Jewish Community Radio: Who are all the people in your band and what instruments do they play?

Basya Schechter: On this concert thereís Daphna Mor who plays all size recorders and zorna and cornemuse. Then thereís Moto Defoscue who plays Brazilian percussion, Jason Linner who plays keyboards -- heís also a jazz piano player -- Shanir Blumenkranz who plays bass, Shazad Israeli who plays drums and Meg Okura who plays violin.

Jewish Community Radio: What do you think the reaction is, for example, when you played the Yiddish Concert in the Park at Cain Park here a couple years ago and it and it wasnít exactly the klezmer that they did in previous years? And maybe you could tell us whatís different when the original Sherele Pererle, for example, and how you do it.

Basya Schechter: Iím inspired by klezmer music. So if I hear a song that I really enjoy, I sometimes set it in a more Eastern way, the way I did with Shnerele Perele. To me, the melody itself didnít sound as Eastern European as other melodies Iíve heard. It sounded more Turkish. So I set it with oud and tabla. As for the reaction in Cain Park, Iím just hoping everyone could be open to new things and old things.

Jewish Community Radio: Whatís your new album and when is it coming out?

Basya Schechter: Itís an instrumental record of oud and santora which is a Persian dulcimer instrument and thatís coming out probably earlier summer or fall. And Out of the Reeds, my second record, will be re-released on John Zornís Tzadik label and in the spring.

Jewish Community Radio: What does your family and friend back in Boro Park say about all of this? And maybe you could add in the kol isha issue. Is that an issue?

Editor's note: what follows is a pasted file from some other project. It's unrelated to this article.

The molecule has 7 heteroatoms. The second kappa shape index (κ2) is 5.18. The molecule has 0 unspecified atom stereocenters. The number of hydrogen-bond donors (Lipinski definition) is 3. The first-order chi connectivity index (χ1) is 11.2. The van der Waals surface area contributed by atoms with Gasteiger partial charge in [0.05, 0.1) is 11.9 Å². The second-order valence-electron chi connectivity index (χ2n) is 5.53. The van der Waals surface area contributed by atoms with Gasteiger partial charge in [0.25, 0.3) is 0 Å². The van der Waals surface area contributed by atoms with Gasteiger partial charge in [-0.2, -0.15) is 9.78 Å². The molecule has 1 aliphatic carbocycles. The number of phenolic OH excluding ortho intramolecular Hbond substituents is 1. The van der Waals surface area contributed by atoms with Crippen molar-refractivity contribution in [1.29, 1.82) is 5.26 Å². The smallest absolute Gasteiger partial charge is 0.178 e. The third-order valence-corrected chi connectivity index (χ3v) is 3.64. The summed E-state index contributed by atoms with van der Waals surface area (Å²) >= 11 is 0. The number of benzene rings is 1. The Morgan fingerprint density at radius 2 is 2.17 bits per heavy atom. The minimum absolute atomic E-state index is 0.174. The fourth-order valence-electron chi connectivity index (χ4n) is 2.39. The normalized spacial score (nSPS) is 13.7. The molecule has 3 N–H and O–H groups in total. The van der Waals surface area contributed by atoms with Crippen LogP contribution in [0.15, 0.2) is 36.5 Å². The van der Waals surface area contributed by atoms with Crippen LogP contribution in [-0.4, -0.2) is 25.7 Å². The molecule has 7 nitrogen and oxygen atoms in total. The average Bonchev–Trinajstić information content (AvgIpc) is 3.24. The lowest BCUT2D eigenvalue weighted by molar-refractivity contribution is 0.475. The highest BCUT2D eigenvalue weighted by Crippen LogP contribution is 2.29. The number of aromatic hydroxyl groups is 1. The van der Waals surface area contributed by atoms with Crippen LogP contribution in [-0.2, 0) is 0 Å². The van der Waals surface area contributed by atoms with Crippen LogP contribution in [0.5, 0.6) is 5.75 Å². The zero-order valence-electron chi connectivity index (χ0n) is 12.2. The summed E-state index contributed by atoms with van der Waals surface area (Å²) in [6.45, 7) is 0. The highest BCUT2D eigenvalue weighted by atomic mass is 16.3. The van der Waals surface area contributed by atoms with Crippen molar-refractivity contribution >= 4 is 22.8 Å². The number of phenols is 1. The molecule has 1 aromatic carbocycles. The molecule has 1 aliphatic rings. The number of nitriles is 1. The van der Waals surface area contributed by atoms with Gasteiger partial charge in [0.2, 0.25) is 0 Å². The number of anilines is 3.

Basya Schechter: I think its an issue for people who are some people from my community but its not really an issue for my family I think my father is very interested. I mean somehow he loves the fact that Iím a singer. I think he would just prefer that I would be Orthodox as well. And I think I get a lot of support from my family and a lot of encouragement and a lot of excitement around the things that I do.

Jewish Community Radio: Where did you get the name Pharaohís Daughter from?

Basya Schechter: Very easily, I am named after Pharaohís daughter. My name is Basya, which means "daughter of G-d", a name that you can find in the commentary, that was given to Pharaohís daughter as a reward for saving Moses. So it was natural. That name sounds Egyptian and since I am Eastern European Jewish, it was just a great fusion of both of those aspects of my personality.

Jewish Community Radio: Whatís you connection to the Yiddishe Cup Klezmer Band?

Basya Schechter: I know Burt is somebody who was familiar with my music and heís the one that brought Pharaohís Daughter to Ohio a year and a half ago at the Cain Park. And Iím very grateful because otherwise would have never gotten exposed to Ohio.